Ways of Creating JavaScript Dropdown States Lists

Ways of Creating JavaScript Dropdown States Lists
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It is well obvious that you can easily create a drop down list using HTML, so why would we want to use JavaScript to create dropdown lists rather than using HTML? The best reason would be that you would probably want to dynamically load the JavaScript dropdown states.

In this article I will be showing you how to preload JavaScript dropdown lists from memory and also how to load the JavaScript download dynamically from a web server. I will also explain when it is the best situation to use either of these two options.

Using Preloaded Dropdown List of 50 States

When preloading the JavaScript dropdown list of 50 US states, you will need to generate the dropdown list on a page load. This means you have to statically type the states into the page and hide the dropdown list until needed, or you can wrap the states into a JavaScript function and call them when they are needed.

To simply control your dropdown states using JavaScript, all you need to do is style the dropdown list to be hidden before you use it and give the list an ID. For example:

Select A StateAlabamaAlaskaArizona

From a list of counties when the user selects USA, you can trigger a JavaScript function to show the States dropdown list.

Select A CountryUSAAfghanistanAlbania

JavaScript function:

showStates(){if(document.country.options.selectedIndex = 1) document.getElementByID(‘us-states’).style.display = “block”; else document.getElementByID(‘us-states’).style.display = “none”;__}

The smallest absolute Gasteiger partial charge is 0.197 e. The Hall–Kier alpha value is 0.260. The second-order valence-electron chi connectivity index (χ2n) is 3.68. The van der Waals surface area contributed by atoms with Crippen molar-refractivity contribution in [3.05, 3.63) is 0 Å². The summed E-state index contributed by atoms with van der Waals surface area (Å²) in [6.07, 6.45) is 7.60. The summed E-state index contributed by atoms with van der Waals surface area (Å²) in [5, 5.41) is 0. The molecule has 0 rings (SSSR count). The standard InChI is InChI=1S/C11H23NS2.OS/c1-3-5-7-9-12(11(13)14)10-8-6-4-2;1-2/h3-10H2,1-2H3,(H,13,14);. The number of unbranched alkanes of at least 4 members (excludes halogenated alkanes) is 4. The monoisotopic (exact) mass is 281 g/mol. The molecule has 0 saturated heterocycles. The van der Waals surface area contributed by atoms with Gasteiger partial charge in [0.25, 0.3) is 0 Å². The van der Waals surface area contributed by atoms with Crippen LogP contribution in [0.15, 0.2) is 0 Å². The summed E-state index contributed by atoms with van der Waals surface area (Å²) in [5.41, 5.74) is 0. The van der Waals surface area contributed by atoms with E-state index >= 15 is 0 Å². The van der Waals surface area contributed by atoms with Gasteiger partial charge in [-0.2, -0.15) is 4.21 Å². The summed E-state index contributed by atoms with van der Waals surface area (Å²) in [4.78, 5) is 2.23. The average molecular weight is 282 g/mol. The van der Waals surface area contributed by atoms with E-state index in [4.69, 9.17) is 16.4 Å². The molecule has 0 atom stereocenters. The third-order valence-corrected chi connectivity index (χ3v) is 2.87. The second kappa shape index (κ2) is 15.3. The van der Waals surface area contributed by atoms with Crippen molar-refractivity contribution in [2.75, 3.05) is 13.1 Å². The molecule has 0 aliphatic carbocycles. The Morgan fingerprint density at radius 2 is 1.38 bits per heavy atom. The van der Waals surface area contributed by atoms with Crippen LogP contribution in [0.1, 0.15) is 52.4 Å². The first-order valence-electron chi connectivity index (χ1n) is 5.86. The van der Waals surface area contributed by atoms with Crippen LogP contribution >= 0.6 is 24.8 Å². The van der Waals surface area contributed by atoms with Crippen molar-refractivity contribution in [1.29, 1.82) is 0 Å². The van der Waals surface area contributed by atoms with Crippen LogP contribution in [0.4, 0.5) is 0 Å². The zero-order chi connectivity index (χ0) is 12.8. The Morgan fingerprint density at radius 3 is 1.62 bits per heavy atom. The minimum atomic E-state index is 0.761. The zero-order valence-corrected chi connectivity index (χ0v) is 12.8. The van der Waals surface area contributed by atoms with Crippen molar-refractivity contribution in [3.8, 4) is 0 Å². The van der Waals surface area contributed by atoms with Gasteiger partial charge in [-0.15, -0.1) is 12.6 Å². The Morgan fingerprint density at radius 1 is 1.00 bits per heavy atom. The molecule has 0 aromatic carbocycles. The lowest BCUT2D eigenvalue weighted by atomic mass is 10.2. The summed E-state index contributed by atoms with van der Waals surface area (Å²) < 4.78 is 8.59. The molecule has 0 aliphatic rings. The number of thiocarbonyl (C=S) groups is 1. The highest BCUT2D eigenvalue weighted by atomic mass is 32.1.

The code above checks to makes sure that every time the country is changed it checks whether it is USA and either shows or hides the 50 states.

Alternatively you could load the states in a JavaScript function and load it when needed. In the place you would want the states to appear, you would add this line of HTML code:

Your JavaScript function would look somthing similar to this:


var sStates;

sStates += “”;

sStates += “Select A State”;

sStates += “Alabama”;

sStates += “Alaska”;

sStates += “Arizona”;

sStates += “”;

if(document.country.options.selectedIndex = 1)

document.getElementByID(‘states’).innerHTML = sStates;


document.getElementByID(‘states’).innerHTML = “”;


Then, you would implement the same country list as above.

Dynamically Loaded Dropdown List of 50 States

This method involves simply loading the placeholder container for the JavaScript dropdown states with the rest of the HTML page. Just like the previous examples, your container would look similar to this:

You would also have a dropdown list of countries like the one used in the previous examples.

You would then use Ajax to load the dropdown of the states using a simple function similar to this:


var xmlhttp;

if (window.XMLHttpRequest){ xmlhttp=new XMLHttpRequest();}

else if(window.ActiveXObject){

try{xmlhttp=new ActiveXObject(“Msxml2.XMLHTTP”); }


try{xmlhttp=new ActiveXObject(“Microsoft.XMLHTTP”);}



var url = “file/to/process/states/on/server”;



catch(e){ }}

The file on the server would handle loading of the data for the state drop down. It could be a server-side file that links to a database to pull out his data dynamically and serve it back to the user.

Dynamic vs Preloaded Dropdown Lists

Preloaded JavaScript dropdown lists should usually be used as they give a better user experience and are not affected by slow connections during filling of HTML forms. There are cases when you would want to load the data dynamically. One example would be in a situation where the user may want to load the states in a secondary language. You could also use it when tracking usage trends and collecting usage statics or various kinds or even load the JavaScript dropdown states based on user history.

Check out this article on how to use ASP.NET’s DropDown List Controls as well as this article on for more information.